[27:4] 33 tn Heb “it.” The feminine singular suffix apparently refers back to the expression “thorns and briers,” understood in a collective sense. For other examples of a cohortative expressing resolve after a hypothetical statement introduced by נָתַן with מִי (miwith natan), see Judg 9:29; Jer 9:1-2; Ps 55:6.
[27:5] 35 tn Heb “or let him take hold of my refuge.” The subject of the third masculine singular verb form is uncertain. Apparently the symbolic “thorns and briers” are in view, though in v. 4b a feminine singular pronoun was used to refer to them.
[27:5] 36 tc The Hebrew text has, “he makes peace with me, peace he makes with me.” Some contend that two alternative readings are preserved here and one should be deleted. The first has the object שָׁלוֹם (shalom, “peace”) preceding the verb עָשָׂה (’asah, “make”); the second reverses the order. Another option is to retain both statements, although repetitive, to emphasize the need to make peace with Yahweh.
[27:6] 37 tc The Hebrew text reads literally, “the coming ones, let Jacob take root.” הַבָּאִים (habba’im, “the coming ones”) should probably be emended to יָמִים בָאִים (yamim va’im, “days [are] coming”) or בְּיָמִים הַבָּאִים (biyamim habba’im, “in the coming days”).
[27:7] 40 tn The Hebrew text reads literally, “Like the striking down of the one striking him down does he strike him down?” The meaning of the text is unclear, but this may be a rhetorical question, suggesting that Israel has not experienced divine judgment to the same degree as her oppressors. In this case “the one striking down” refers to Israel’s oppressors, while the pronoun “him” refers to Israel. The subject of the final verb (“does he strike down”) would then be God, while the pronoun “him” would again refer to Israel.
[27:7] 41 tn The Hebrew text reads literally, “Or like the killing of his killed ones is he killed?” If one accepts the interpretation of the parallel line outlined in the previous note, then this line too would contain a rhetorical question suggesting that Israel has not experienced destruction to the same degree as its enemies. In this case “his killed ones” refers to the one who struck Israel down, and Israel would be the subject of the final verb (“is he killed”).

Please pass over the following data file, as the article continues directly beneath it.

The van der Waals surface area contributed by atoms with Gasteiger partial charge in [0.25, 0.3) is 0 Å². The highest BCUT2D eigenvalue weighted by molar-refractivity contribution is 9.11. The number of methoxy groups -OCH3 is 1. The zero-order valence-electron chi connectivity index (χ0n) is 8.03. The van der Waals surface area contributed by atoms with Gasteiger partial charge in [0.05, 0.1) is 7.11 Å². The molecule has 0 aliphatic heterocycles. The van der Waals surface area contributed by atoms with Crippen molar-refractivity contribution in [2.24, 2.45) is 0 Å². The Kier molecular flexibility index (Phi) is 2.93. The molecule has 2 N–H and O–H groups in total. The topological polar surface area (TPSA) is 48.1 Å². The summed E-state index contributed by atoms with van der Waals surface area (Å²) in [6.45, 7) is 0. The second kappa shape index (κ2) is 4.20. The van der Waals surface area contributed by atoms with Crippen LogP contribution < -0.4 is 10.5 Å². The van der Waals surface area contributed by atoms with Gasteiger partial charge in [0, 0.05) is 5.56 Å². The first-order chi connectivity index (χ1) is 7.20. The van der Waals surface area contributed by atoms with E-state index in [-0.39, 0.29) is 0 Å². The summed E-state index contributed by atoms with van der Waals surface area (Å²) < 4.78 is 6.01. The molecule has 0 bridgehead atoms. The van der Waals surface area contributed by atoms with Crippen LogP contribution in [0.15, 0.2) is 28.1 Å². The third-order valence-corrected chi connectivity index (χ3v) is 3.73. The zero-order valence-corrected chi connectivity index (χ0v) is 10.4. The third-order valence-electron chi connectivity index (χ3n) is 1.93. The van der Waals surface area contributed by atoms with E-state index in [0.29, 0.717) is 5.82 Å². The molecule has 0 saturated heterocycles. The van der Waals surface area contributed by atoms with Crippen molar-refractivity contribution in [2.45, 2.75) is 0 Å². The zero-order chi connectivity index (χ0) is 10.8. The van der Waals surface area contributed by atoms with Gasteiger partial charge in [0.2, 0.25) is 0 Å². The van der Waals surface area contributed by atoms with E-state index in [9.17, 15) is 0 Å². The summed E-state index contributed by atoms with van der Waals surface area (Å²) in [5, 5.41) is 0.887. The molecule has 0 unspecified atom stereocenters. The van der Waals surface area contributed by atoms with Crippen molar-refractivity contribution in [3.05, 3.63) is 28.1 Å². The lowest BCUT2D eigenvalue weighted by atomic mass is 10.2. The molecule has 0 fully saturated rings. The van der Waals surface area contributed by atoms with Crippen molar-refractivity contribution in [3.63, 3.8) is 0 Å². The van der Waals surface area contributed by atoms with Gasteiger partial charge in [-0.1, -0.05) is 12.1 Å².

[27:8] 42 tn The Hebrew text reads literally, “in [?], in sending her away, you oppose her.” The meaning of this line is uncertain. The form בְּסַאסְּאָה (bÿsa’ssÿ’ah) is taken as an infinitive from סַאסְּאָה (sa’ssÿ’ah) with a prepositional prefix and a third feminine singular suffix. (The MT does not have a mappiq in the final he [ה], however). According to HALOT 738 s.v. סַאסְּאָה the verb is a Palpel form from an otherwise unattested root cognate with an Arabic verb meaning “to gather beasts with a call.” Perhaps it means “to call, summon” here, but this is a very tentative proposal. בְּשַׁלְחָהּ (bÿshalkhah, “in sending her away”) appears to be a Piel infinitive with a prepositional prefix and a third feminine singular suffix. Since the Piel of שָׁלָח (shalakh) can sometimes mean “divorce” (HALOT 1514-15 s.v.) and the following verb רִיב (riv, “oppose”) can be used in legal contexts, it is possible that divorce proceedings are alluded to here. This may explain why Israel is referred to as feminine in this verse, in contrast to the masculine forms used in vv. 6-7 and 9.
[27:9] 46 tn Heb “and this [is] all the fruit of removing his sin.” The meaning of the statement is not entirely clear, though “removing his sin” certainly parallels “Jacob’s sin will be removed” in the preceding line. If original, “all the fruit” may refer to the result of the decision to remove sin, but the phrase may be a corruption of לְכַפֵּר (lekhaper, “to atone for”), which in turn might be a gloss on הָסִר (hasir, “removing”).
[27:9] 48 sn As interpreted and translated above, this verse says that Israel must totally repudiate its pagan religious practices in order to experience God’s forgiveness and restoration. Another option is to understand “in this way” and “this” in v. 9a as referring back to the judgment described in v. 8. In this case כָּפַר (kafar, “atone for”) is used in a sarcastic sense; Jacob’s sin is “atoned for” and removed through severe judgment. Following this line of interpretation, one might paraphrase the verse as follows: “So in this way (through judgment) Jacob’s sin will be “atoned for,” and this is the way his sin will be removed, when he (i.e., God) makes all the altar stones like crushed limestone….” This interpretation is more consistent with the tone of judgment in vv. 8 and 10-11.
[27:10] 49 sn The identity of this city is uncertain. The context suggests that an Israelite city, perhaps Samaria or Jerusalem, is in view. For discussions of interpretive options see J. N. Oswalt, Isaiah (NICOT), 1:496-97, and Paul L. Redditt, “Once Again, the City in Isaiah 24-27,” HAR 10 (1986), 332.
[27:12] 56 tn Heb “the Lord will beat out.” The verb is used of beating seeds or grain to separate the husk from the kernel (see Judg 6:11; Ruth 2:17; Isa 28:27), and of beating the olives off the olive tree (Deut 24:20). The latter metaphor may be in view here, where a tree metaphor has been employed in the preceding verses. See also 17:6.